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Last Reviewed on June 19, 2019, by eNotes Editorial. Word Count: 332

Joan Didion is a native Californian whose essays are often about that state and the western-side of the US more generally. Didion has a keen eye for popular culture but also finds timeless truths, and many of the essays in The White Album were written during or are referencing events of the 1960s. As a key figure in what became known as the New Journalism, many of her observations are about writing itself. "We tell ourselves stories in order to live" is one of its most often quoted lines. She goes on:

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We look for the sermon in the suicide, for the social or moral lesson in the murder of five . . . . We live entirely, especially if we are writers, by the imposition of a narrative line upon disparate images, by the "ideas" with which we have learned to freeze the shifting phantasmagoria which is our actual experience.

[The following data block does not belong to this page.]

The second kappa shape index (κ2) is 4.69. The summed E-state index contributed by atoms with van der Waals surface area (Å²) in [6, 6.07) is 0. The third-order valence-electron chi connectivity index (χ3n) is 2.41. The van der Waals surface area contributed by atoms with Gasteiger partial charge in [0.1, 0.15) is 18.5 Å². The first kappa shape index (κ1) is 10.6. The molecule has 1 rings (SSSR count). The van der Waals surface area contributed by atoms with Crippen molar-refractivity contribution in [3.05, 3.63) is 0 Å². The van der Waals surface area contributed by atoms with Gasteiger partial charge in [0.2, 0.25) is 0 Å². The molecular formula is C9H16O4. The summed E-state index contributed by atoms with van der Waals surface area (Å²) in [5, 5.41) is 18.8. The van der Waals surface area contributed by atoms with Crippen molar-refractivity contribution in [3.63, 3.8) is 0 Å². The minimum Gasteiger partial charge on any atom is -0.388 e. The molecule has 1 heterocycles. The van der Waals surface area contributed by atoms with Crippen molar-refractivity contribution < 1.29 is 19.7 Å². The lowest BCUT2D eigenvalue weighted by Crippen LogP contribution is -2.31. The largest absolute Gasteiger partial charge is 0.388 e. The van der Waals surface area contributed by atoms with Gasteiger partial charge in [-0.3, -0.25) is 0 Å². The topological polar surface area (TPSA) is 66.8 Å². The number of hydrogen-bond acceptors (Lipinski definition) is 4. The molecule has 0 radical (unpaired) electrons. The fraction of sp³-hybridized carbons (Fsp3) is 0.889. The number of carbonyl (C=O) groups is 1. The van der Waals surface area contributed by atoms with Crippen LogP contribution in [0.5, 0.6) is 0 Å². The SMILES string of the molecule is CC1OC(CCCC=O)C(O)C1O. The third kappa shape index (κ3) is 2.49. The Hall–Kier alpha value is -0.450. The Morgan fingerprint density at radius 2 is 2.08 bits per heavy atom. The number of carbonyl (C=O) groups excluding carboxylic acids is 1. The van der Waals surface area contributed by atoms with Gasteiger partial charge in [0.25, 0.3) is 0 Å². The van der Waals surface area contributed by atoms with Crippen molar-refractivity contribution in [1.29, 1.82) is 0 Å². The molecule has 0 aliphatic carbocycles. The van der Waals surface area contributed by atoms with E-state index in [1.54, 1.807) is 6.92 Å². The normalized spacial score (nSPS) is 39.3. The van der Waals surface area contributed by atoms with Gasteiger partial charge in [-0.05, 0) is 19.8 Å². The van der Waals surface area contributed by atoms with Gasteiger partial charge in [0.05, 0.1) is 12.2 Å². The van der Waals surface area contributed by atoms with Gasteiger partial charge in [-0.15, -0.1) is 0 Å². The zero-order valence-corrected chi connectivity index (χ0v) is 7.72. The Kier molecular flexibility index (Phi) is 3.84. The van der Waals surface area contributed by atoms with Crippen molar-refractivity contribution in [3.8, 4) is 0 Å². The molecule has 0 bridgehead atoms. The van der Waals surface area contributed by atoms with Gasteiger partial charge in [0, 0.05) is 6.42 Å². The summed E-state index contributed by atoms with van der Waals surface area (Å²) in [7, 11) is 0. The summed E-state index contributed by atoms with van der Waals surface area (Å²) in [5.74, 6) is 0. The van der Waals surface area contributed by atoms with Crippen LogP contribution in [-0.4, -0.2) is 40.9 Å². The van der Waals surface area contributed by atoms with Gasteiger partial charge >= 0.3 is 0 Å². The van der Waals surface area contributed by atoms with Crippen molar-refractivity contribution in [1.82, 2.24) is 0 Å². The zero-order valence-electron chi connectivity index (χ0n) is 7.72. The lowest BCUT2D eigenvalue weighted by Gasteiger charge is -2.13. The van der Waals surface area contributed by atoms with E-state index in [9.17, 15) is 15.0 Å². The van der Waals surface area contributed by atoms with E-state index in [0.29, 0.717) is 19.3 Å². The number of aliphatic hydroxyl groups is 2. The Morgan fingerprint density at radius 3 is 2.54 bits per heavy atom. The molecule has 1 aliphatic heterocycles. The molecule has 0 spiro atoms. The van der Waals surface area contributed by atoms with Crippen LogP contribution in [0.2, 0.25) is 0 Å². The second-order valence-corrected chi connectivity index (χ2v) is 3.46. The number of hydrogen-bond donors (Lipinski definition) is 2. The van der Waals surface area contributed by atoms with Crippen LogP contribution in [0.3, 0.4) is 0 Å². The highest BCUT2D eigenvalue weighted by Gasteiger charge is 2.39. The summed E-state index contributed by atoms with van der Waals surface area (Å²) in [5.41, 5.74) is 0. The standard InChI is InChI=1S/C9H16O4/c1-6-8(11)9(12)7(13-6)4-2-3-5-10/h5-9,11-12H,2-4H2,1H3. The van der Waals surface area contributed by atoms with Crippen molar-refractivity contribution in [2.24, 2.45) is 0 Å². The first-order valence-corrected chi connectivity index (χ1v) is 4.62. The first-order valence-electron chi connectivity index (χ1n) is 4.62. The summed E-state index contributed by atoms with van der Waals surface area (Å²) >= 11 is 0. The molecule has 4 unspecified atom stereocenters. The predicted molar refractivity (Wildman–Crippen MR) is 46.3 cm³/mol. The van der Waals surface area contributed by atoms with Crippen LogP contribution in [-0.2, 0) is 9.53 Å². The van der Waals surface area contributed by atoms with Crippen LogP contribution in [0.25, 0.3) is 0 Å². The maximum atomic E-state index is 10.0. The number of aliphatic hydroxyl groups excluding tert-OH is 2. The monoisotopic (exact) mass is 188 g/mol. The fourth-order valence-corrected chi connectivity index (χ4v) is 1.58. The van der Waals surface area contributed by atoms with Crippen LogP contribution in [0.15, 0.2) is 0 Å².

Two of the essays take places in specific places outside of California. One is about Hawaii; in it, she speculates about the association of a writer to a place as a kind of possession:

A place belongs forever to whoever claims it hardest, remembers it most obsessively, wrenches it from itself, shapes it, renders it, loves it so radically that he remakes it in his own image.

The power of a single constructed place, its purpose to move water, gripped her longer than anticipated.

Since . . . I first saw the Hoover Dam, its image has never been entirely absent from my inner eye . . . . Suddenly the dam will materialize, its pristine concave face gleaming against the harsh rusts and taupes and mauves of that rock canyon hundreds and thousands of miles from where I am.

The last part of the book returns to the 60s, after it ended, as she wonders if it should even be a goal any longer to try to make coherent sense in an age of senseless randomness. Yet, Didion continues trying to shed some light on the path her readers will walk.

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